We’ll use this space going forward to bring you a quick recap of the month: ICYMI. So let’s take a look back at March, which proved to be a month that delivered few answers. The most popular question by far was how to deal with Facebook: Are they a lion or a lamb? Should you hold back your crown jewels as Nick Denton argued last month at Code/Media or is it inevitable that you must go where your audience is going. Some even argue that Facebook has already won. The debate on this one is far from over.
The hotly anticipated Net Neutrality Order was released on March 12th and it matched up quite nicely with DCN’s filed comments to the FCC. In fact, we were cited four times in the final Order, all in areas vital to content creators such as free speech and innovation. And in just a matter of days, the first lawsuits challenging Net Neutrality were filed.
Sadly, if unsurprisingly, there was very little activity as a result of the White House release of its Privacy Consumer Bill of Rights. This is unfortunate as it was intended to be a conversation starter. Consumers will be the ultimate losers if these important issues fall by the wayside as they’re left without any legitimate options to protect their privacy as they browse across the web. This will continue to drive down their trust in digital media including the publishers (and marketers who fund it). We’ve started to more closely track the rise in adoption rates of ad blocking software and urged companies to “connect the dots” between the nefarious web and a new generation of users who are blocking out all ads.
In related news, Nielsen purchased one of the largest data brokers on the planet. And Oracle purchased BlueKai last year. Which DMP is next? This is a question that should be on your mind.
DCN spent time at a number of industry events in March. The ARF (Advertising Research Foundation) had their annual Re:Think conference March 16-18th in NYC where researchers from all over media came together to debate the future of their craft. The 4As held their annual Transformation conference while the ANA held its Media Conference. Both conferences set record attendance. “Trust” seemed to be a common theme as the buy side deals with the black box of programmatic ushering in arbitrage, rebates, and junk ads and at its worst non-human traffic. Automation isn’t going away; it is part of our future. Nevertheless knowing who you’re doing business with and how they do business will become key themes to good automation practices.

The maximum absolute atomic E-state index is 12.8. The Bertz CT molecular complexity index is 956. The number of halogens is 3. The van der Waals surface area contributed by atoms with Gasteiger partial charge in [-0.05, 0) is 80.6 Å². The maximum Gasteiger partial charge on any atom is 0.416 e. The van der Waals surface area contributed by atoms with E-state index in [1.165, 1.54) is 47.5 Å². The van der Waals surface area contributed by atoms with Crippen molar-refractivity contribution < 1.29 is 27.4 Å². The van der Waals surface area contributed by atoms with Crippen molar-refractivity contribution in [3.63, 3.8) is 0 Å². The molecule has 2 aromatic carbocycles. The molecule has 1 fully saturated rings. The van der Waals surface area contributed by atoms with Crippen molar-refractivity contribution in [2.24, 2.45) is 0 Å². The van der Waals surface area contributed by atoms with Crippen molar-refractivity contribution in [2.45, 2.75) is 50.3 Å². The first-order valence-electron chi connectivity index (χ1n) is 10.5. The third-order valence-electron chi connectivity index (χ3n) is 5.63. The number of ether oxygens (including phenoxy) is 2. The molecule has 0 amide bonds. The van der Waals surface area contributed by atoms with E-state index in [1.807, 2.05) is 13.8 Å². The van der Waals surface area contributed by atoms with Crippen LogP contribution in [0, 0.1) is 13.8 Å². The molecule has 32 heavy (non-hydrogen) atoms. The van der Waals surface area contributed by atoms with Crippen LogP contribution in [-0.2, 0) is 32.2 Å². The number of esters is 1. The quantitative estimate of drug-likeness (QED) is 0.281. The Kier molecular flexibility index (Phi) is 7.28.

As part of our effort to expand our footprint and influence in DC, DCN sponsored the Center Democracy and Technology’s annual “Tech Prom,” which is attended by thousands of tech policy people from companies and consumer advocacy groups as well as all the major policymakers from the FTC, FCC and Capitol Hill. Chris Pedigo, DCN’s SVP for Government Affairs was recognized on the Host Committee.
DCN launched a couple events of its own in March starting off the month with its first “Digital DC” event graciously hosted by member company, National Geographic. March closed with DCN traveling to Vail, CO where I had the opportunity to host the Publisher Town Hall at Digiday’s Publishing Summit. Digiday EIC Brian Morrissey and I also moderated the first “DCN: The Next Conversation” over a private dinner with a number of senior execs at DCN member companies. We had some great discussion about creating energy across diverse workforces, specializing in skills and adapting to the accelerating change all around us.
Also in March we launched the first of several Board committees to leverage the expertise and input of our members to drive action on key issues that impact the business of digital content companies. The first two committees focus on Fraud and Viewability and are charged with identifying initiatives that DCN can develop to move the needle by influencing the industry debate and providing resources to the membership on these topics.
And finally I want to say R.I.P to GigaOM. Gone before its time, it reminded us how fleeting success can be in digital media. DCN exists to pave the way for the trusted content of the future. This means building and evolving sustainable brands which can stand the test of time. Om Malik’s creation produced thought-provoking work created by some of the most provocative and hard-working reporters in the business. But the forces at work in digital media are powerful ones and GigaOM vanished as quickly as it appeared.
These March lions show no sign of going out like lambs any time soon.